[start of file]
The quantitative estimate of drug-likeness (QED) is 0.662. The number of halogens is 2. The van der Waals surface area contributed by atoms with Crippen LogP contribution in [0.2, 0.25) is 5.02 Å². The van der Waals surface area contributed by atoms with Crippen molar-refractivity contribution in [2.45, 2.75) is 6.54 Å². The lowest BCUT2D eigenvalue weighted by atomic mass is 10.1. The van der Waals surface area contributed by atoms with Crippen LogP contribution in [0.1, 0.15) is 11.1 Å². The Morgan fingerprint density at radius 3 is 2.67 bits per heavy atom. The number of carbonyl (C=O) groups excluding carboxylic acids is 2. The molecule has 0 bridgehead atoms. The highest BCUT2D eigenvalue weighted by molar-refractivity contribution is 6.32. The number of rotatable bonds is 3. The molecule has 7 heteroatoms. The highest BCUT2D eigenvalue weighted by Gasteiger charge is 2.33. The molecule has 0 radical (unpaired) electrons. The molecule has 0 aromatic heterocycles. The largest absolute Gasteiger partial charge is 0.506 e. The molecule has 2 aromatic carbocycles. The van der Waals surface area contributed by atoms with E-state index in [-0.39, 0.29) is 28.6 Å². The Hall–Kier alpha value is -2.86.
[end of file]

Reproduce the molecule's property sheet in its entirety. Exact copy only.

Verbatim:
The quantitative estimate of drug-likeness (QED) is 0.662. The number of halogens is 2. The van der Waals surface area contributed by atoms with Crippen LogP contribution in [0.2, 0.25) is 5.02 Å². The van der Waals surface area contributed by atoms with Crippen molar-refractivity contribution in [2.45, 2.75) is 6.54 Å². The lowest BCUT2D eigenvalue weighted by atomic mass is 10.1. The van der Waals surface area contributed by atoms with Crippen LogP contribution in [0.1, 0.15) is 11.1 Å². The Morgan fingerprint density at radius 3 is 2.67 bits per heavy atom. The number of carbonyl (C=O) groups excluding carboxylic acids is 2. The molecule has 0 bridgehead atoms. The highest BCUT2D eigenvalue weighted by molar-refractivity contribution is 6.32. The number of rotatable bonds is 3. The molecule has 7 heteroatoms. The highest BCUT2D eigenvalue weighted by Gasteiger charge is 2.33. The molecule has 0 radical (unpaired) electrons. The molecule has 0 aromatic heterocycles. The largest absolute Gasteiger partial charge is 0.506 e. The molecule has 2 aromatic carbocycles. The van der Waals surface area contributed by atoms with E-state index in [-0.39, 0.29) is 28.6 Å². The Hall–Kier alpha value is -2.86.